Historicity of The Flood
Yaroslav V. Vassilkov
yavass at YV1041.SPB.EDU
Sat Jun 12 12:10:42 UTC 1999
Many thanks to Paolo Magnone for his rational and helpful critique of my
"list of similiarities" (in the message of 11 June 1999). Here are my answers
to some of his remarks:
>> 1. Both INDIA and MESOPOTAMIA: a pious man is warned about the flood. A
>> god/fish gives him advice to build an ark/ship. The difference between two
>> forms of a benefactor is diminished by the fact that Sumerian/Mesopotamian
>> god Ea/Enki sometimes appears in the form of a fish.
>You overlook the paramount difference here: ....One of the most prominent
>features in the Mesopotamian myth is the ethical context and the structure:
>crime - punishment - reconciliation, which is conspicuous for its absence
>in all Indian versions which I know about (except for a faint shade in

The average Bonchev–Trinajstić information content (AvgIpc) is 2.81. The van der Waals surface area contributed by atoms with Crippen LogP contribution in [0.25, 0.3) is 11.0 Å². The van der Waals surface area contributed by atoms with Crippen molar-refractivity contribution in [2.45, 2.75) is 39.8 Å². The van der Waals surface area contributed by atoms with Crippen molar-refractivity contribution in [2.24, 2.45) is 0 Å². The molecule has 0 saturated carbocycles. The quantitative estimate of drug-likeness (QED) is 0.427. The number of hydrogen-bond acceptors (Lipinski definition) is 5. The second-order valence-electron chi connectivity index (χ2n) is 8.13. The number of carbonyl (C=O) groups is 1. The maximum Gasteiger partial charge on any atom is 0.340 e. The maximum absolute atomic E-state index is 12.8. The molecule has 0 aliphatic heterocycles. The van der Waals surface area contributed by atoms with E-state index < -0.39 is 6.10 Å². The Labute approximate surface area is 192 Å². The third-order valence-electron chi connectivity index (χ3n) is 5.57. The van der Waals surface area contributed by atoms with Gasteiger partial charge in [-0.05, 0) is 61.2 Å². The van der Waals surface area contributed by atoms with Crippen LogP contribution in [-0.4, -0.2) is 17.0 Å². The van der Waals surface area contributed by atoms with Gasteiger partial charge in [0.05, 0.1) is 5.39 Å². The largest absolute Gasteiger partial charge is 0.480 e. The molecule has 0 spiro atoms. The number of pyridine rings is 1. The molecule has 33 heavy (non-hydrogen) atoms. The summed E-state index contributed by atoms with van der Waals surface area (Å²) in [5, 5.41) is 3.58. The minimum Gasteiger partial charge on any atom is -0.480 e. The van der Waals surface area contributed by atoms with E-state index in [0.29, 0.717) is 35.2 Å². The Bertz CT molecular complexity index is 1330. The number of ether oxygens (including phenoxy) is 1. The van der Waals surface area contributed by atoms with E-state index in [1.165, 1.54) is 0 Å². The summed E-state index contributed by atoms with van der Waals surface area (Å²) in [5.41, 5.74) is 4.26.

>a couple of quite late developments).
The difference which you stress is the difference in religious ideology.
Even one and the same archaic myth can be filled in different historical
period with different ideological contents. But the structure of the plot
remains often the same. In the common protoform of both Mesopotamian and Indian
myth the hero was, I believe, no *pious* and no *innocent* man, but rather
*a man who helped a mysterious animal/fish/god-in-disguise* (a "grateful
The Indian myth by its archaic plot-structure is much closer to the
Mesopotamian myth, than, e.g., to the Austro-Asiatic versions where brother
and sister escape in a hollow pumpkin, and to numerous other flood myths all
over the world.
>> 2. MESOPOTAMIA: the
>> pious man takes on board "the seed of souls of every kind"; INDIA: Manu
>> takes on board "seeds of all kinds" (Mbh).
>What version are you referring to? As far as I know, near-eastern
>versions do not typically mention "seeds", but couples, or in any
>case "complete" beings. In Uta-napiStim's account, seeds are
>mentioned together with gold, silver, kinsmen, servants, craftsmen,
>beasts and cattle. On the other hand, there are no seeds nor any
>survivors apart from Manu in the most ancient Indian version, that of
>ZBr, which should accordingly be closer to the near-eastern